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Get Fit Like A Footballer | Strength & Power

Quite often a stronger footballer is a better footballer. Strength is essentially the muscle’s (or group of muscles’) ability to generate force and so more of this means you’re faster, more powerful and unlikely to be pushed off the ball in a tackle. But building functional strength (and not unwanted bulk) is so important in football which is why we asked Matt to detail the different kinds of protein found in our award-winning Whey Protein 360, our best-selling Vegan Protein and our freshly baked Protein Brownies. All so you can become a stronger, bigger and more powerful version of your current self on the pitch.


Not all protein is created equal. As far back as 1955 the British Journal of Nutrition was analysing the biological value of protein, a measure of the proportion of absorbed protein we take from a particular food and actually eat, digest and use. Basically, it's not about the food we eat. It's the food our bodies assimilate. On the scale of biological value (which goes up to 100) whey protein tops the chart with 96. Solving a timeless debate, chicken and eggs both come a close second with 94, and beef is rated a respectable 74. There are many other factors to take into consideration, but for now understand not all protein is same. Yes, the cheapest protein might be good for your wallet, but maybe not your muscles.


You don't build muscle in the gym ― you "stimulate" them. Repair and regrowth takes place in the kitchen. First things first, as you'd expect, most recipes dubbed "muscle building" will be protein-based. Protein is a macronutrient that's used by the body to repair and regrow. The Journal of Sports Sciences states that, "A considerable amount of evidence has accumulated during the past 15 years which indicates that regular exercise does in fact increase protein needs." How much is up for debate, but according to the same study, "Current evidence suggests that strength or speed athletes should consume about 1.2g to 1.7g of protein per kg of body weight per day." Understand this basic nutritional law ― and then understand the following more intricate food-themed magic ― and you understand the power of high protien snacks like Protein Brownies.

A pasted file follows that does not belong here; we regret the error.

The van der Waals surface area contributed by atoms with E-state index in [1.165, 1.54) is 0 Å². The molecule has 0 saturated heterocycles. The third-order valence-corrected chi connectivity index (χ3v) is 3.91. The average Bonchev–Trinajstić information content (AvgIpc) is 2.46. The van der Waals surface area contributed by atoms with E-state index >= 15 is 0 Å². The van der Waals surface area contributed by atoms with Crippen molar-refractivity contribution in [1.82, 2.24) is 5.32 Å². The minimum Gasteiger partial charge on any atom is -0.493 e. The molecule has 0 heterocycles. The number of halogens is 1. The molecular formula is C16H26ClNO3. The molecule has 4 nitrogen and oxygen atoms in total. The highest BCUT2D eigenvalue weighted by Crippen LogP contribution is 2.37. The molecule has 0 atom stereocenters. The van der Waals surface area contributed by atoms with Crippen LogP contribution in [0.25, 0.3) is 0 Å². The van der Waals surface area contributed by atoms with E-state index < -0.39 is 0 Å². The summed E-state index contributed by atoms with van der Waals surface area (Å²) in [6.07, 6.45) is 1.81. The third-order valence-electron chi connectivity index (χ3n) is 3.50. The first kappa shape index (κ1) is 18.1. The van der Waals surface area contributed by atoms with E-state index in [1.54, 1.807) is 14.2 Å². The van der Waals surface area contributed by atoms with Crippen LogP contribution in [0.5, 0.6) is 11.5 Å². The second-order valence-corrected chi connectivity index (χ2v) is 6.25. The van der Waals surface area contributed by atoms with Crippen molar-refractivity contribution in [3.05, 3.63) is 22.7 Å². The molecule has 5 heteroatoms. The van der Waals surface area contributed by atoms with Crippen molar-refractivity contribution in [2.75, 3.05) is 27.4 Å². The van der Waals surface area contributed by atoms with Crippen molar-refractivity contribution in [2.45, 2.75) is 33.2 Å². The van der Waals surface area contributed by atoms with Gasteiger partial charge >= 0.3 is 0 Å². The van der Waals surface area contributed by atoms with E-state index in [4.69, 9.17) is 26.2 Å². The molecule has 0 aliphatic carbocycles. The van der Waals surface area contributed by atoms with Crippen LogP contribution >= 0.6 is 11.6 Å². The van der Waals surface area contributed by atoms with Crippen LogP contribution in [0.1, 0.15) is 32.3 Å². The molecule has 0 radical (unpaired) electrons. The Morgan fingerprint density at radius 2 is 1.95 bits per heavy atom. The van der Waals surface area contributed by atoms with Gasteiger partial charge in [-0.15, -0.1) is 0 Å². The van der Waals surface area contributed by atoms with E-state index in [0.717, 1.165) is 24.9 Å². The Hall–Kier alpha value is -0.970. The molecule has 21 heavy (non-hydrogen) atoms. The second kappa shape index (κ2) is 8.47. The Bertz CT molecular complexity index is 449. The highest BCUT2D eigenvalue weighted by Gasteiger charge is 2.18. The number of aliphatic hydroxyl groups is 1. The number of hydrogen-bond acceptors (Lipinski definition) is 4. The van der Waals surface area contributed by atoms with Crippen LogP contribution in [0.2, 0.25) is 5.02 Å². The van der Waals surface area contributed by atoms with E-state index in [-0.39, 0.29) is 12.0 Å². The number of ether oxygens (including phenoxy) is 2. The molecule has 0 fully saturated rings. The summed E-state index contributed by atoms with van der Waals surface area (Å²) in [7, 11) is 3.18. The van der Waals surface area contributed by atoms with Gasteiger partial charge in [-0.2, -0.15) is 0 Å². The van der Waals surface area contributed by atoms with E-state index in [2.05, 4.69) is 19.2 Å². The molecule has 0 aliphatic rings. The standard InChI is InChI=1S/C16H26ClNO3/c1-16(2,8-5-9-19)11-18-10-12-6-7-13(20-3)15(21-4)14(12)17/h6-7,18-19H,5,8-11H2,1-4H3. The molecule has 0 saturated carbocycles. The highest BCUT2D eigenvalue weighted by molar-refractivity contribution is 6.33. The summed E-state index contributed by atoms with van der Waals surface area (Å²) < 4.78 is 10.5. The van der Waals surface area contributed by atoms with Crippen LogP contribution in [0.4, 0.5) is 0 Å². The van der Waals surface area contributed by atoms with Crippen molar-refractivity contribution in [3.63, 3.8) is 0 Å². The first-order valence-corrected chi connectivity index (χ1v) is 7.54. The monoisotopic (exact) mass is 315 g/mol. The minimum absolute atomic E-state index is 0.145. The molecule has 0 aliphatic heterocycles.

Vegan protein shakes have seen a huge surge in popularity in recent years. Why? Because as well as ethical reasons, they also make nutritional sense. See it’s widely known that athletes and anyone leading an active lifestyle has an elevated need for protein, carbohydrates and fats. These are the body’s macronutrients and we need lots of these in the diet. But recently nutritionists have shown it’s not just about eating the right quantity of food, but the right quality too. This is why research from the International Journal of Sports Nutrition & Exercise Metabolism stated, “Training places large energy demands on athletes and causes a high turnover of vitamins through sweat losses, metabolism, and the musculoskeletal repair process” and this is exactly why vegan protein shakes are being so widely used. All because research published by the American College of Sports Medicine states that plant-based, “Diets high in unrefined plant foods are associated with beneficial effects on overall health, lifespan, immune function and cardiovascular health.”



The 4 Areas Of Football Fitness

The best footballers in the world are also incredibly well-rounded athletes. There is no “chink in armour” when it comes to their strength and conditioning, food or fitness. Which is why we’ve broken down the 4 key areas of footballing fitness and categorised them below: Endurance, Speed, Strength & Power and Mobility & Recovery.


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